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And more, perchance, by treason or by train,
To murder us they secretly consent,
Or otherwise to work us harm and woe,
To ope the gates, and so let in our foe.
"But lest they should effect their cursed will,
Let us destroy this serpent on his nest;
Both young and old, let us this people kill,
The tender infants at their mothers' breast,
Their houses burn, their holy temples fill
With bodies slain of those that loved them best,
And on that tomb they hold so much in price,
Let's offer up their priests in sacrifice."
Thus thought the tyrant in his traitorous mind,
But durst not follow what he had decreed,
Yet if the innocents some mercy find,
From cowardice, not truth, did that proceed,
His noble foes durst not his craven kind
Exasperate by such a bloody deed.
For if he need, what grace could then be got,
If thus of peace he broke or loosed the knot?
His villain heart his cursed rage restrained,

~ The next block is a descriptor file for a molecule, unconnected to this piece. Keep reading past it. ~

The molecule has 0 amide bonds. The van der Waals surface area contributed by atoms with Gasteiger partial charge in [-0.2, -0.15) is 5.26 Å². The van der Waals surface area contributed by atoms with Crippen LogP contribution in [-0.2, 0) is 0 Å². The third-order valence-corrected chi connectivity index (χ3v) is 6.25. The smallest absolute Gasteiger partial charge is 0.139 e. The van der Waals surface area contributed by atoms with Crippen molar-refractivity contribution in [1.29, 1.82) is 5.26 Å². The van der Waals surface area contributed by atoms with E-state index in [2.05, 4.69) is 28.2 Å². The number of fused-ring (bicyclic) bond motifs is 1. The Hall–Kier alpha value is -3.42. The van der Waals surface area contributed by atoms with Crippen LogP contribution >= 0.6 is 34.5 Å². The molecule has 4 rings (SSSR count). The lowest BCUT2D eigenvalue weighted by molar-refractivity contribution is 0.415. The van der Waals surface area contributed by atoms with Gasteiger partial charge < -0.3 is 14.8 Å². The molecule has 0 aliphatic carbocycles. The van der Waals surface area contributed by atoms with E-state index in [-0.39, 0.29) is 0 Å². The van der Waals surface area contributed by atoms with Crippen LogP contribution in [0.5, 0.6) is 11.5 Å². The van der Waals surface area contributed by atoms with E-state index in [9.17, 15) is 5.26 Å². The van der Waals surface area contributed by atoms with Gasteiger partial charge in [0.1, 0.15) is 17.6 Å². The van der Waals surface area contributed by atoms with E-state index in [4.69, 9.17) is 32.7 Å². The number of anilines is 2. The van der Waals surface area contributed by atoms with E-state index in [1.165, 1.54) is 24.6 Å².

To other thoughts he bent his fierce desire,
The suburbs first flat with the earth he plained,
And burnt their buildings with devouring fire,
Loth was the wretch the Frenchman should have gained
Or help or ease, by finding aught entire,
Cedron, Bethsaida, and each watering else
Empoisoned he, both fountains, springs, and wells.
So wary wise this child of darkness was;
The city's self he strongly fortifies,
Three sides by site it well defenced has,
That's only weak that to the northward lies;
With mighty bars of long enduring brass,
The steel-bound doors and iron gates he ties,
And, lastly, legions armed well provides
Of subjects born, and hired aid besides.
Ismeno conjures, but his charms are vain;
Aladine will kill the Christians in his ire:
Sophronia and Olindo would be slain
To save the rest, the King grants their desire;
Clorinda hears their fact and fortunes plain,
Their pardon gets and keeps them from the fire:
Argantes, when Aletes' speeches are
Despised, defies the Duke to mortal war.
While thus the tyrant bends his thoughts to arms,
Ismeno gan tofore his sight appear,
Ismen dead bones laid in cold graves that warms
And makes them speak, smell, taste, touch, see, and hear;
Ismen with terror of his mighty charms,
That makes great Dis in deepest Hell to fear,
That binds and looses souls condemned to woe,
And sends the devils on errands to and fro.
A Christian once, Macon he now adores,
Nor could he quite his wonted faith forsake,
But in his wicked arts both oft implores
Help from the Lord, and aid from Pluto black;
He, from deep caves by Acheron's dark shores,
Where circles vain and spells he used to make,
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